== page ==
In May of this year, Chinese financial regulators published a statement reminding users of the dangers of virtual money, warning that continuing to trade Bitcoin and other currencies online would leave them vulnerable.
Chinese official institutions restricted banks and payment companies from engaging with crypto-related enterprises again in June, following previous bans enacted in 2013 and 2017. Local governments around the country have shut down crypto-mining businesses after the government’s senior administrative cabinet threatened to crack down on Bitcoin sales and mining.
In September, China’s most powerful regulators declared a nationwide ban on cryptocurrency, declaring all cryptocurrency-related financial transactions unlawful. The government’s announcement made it clear that anyone involved in “illegal financial activity” will be penalised. Bitcoin’s price dropped by more than $2000 as a result of this occurrence.
For a long time, the Chinese government has regarded cryptocurrencies as a threat to its control over cash movements in the country. The administration of the country has also stated that they intend to punish “illegal” crypto-mining activities as a preventative measure against the dangers of a decentralised and unregulated economy with a blind and disorderly development.
China also says that its efforts to regulate bitcoin are part of a larger effort to meet its carbon reduction targets. The fact that Bitcoin and other cryptocurrencies require a lot of energy to mine is a widespread criticism. The act of producing Bitcoin to spend or trade consumes a staggering amount of electricity—more than the entire country of Finland, which has a population of 5.5 million people.
China has also been experimenting with its own government-controlled digital money. The e-yuan has the potential to be considerably faster and cheaper than standard online payment systems, as well as more efficient than Bitcoin (which requires massive computing power). It would also make it easier for the government to collect data and keep track of residents’ daily transactions, as well as having restricted access to their money. Making cryptocurrencies illegal could therefore be part of a larger push to divert individuals away from popular private financial service providers like AliPay and WeChat.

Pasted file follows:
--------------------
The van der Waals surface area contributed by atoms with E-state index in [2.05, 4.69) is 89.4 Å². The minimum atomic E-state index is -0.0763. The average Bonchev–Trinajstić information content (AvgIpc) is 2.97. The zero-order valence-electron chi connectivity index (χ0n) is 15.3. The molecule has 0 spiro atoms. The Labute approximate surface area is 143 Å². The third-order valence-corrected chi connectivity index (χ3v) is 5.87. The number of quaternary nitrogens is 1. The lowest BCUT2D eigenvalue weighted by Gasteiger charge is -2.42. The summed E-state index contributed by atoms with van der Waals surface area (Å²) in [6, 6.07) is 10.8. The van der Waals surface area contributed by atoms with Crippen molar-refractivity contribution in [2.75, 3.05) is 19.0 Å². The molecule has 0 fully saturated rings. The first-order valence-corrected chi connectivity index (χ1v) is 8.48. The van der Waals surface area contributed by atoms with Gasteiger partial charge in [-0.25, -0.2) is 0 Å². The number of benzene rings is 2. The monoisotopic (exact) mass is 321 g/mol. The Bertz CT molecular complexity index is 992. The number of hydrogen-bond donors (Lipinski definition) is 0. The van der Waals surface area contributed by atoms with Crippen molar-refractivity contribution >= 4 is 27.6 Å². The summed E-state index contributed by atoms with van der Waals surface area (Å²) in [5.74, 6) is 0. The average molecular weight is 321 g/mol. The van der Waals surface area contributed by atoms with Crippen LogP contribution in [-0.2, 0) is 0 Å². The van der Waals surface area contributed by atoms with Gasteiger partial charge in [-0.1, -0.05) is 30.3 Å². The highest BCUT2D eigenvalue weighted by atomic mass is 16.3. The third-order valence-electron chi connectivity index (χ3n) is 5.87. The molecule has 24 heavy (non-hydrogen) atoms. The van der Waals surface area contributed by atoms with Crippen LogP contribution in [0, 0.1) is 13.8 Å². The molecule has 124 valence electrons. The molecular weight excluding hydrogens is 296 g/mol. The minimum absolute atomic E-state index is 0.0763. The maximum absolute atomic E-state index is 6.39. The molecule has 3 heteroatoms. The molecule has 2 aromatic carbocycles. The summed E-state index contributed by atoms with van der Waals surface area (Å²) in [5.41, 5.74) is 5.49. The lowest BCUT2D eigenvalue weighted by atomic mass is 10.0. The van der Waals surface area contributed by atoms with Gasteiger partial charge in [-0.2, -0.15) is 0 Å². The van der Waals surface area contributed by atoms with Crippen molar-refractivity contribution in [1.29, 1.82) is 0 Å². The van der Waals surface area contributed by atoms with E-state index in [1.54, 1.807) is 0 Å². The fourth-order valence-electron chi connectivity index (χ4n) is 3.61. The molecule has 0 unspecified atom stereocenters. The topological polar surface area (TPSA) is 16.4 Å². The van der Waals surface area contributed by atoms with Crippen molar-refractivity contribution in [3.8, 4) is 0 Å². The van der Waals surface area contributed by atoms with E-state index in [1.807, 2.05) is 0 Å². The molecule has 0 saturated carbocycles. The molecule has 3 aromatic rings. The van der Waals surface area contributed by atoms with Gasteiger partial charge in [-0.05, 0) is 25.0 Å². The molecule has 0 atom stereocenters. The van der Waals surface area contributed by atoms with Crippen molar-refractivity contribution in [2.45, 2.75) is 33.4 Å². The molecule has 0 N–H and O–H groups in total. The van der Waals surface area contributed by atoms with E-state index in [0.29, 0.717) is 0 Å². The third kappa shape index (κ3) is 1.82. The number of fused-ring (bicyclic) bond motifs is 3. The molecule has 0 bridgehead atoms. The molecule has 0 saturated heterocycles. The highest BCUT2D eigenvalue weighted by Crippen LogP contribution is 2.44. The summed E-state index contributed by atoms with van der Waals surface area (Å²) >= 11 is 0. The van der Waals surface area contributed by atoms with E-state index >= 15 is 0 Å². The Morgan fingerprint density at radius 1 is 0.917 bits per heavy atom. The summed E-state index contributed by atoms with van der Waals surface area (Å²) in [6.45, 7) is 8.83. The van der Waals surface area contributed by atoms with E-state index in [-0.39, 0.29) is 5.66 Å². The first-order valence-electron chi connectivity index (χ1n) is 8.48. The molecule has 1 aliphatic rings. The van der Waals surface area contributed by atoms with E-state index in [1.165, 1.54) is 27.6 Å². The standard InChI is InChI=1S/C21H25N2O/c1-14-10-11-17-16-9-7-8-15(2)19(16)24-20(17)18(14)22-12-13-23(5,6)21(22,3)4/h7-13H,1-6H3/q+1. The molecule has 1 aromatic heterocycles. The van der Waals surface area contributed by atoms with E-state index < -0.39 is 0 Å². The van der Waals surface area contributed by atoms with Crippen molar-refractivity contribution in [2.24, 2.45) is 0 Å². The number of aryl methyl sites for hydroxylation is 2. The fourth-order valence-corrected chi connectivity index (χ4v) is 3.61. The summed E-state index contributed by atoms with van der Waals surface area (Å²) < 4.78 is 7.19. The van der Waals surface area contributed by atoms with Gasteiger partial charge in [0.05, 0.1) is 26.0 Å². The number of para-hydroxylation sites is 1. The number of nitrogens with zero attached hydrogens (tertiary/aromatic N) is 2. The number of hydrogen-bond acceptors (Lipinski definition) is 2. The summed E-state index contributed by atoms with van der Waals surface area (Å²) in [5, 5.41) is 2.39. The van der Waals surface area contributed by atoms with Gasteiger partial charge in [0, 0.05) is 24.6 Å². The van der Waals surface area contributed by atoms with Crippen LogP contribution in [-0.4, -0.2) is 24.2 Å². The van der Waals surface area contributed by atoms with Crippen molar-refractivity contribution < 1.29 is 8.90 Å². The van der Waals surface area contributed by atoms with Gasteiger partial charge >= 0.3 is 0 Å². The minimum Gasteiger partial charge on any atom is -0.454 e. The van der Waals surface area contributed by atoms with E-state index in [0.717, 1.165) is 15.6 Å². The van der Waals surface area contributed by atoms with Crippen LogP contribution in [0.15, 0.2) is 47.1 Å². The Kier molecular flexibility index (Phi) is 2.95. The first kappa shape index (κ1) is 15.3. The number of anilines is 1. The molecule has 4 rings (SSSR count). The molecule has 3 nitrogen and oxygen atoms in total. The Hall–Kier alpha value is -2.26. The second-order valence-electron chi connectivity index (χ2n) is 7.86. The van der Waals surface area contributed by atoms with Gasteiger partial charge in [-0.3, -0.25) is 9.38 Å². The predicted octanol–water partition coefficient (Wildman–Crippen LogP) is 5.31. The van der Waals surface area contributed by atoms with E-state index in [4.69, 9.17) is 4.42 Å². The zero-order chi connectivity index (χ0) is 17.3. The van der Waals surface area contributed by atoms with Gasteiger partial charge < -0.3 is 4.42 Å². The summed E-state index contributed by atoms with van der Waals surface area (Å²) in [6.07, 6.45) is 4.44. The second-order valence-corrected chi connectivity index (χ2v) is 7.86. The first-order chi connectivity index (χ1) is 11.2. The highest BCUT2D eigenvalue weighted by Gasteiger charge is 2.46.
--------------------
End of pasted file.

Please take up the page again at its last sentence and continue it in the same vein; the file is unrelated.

According to Sam Bankman-Fried, CEO of FTX (one of the largest cryptocurrency exchanges), China’s cryptocurrency sanctions may provide a wonderful chance for North American crypto mining to take off. Bitcoin mining is unlikely to stop, but businesses may migrate to Texas, which has a comparatively relaxed regulatory environment and low electricity costs.
The struggle to catch up with the $2 trillion cryptocurrency sector is a challenge that affects governments all over the world. Cryptocurrency regulation differs by nation, and there are valid concerns that these tokens could pose a threat to the global financial system. While the jury is still out on whether cryptocurrencies will be the future of global banking and trade or what destroys the western economic system as we know it—it can’t be denied that the market continues to grow in popularity.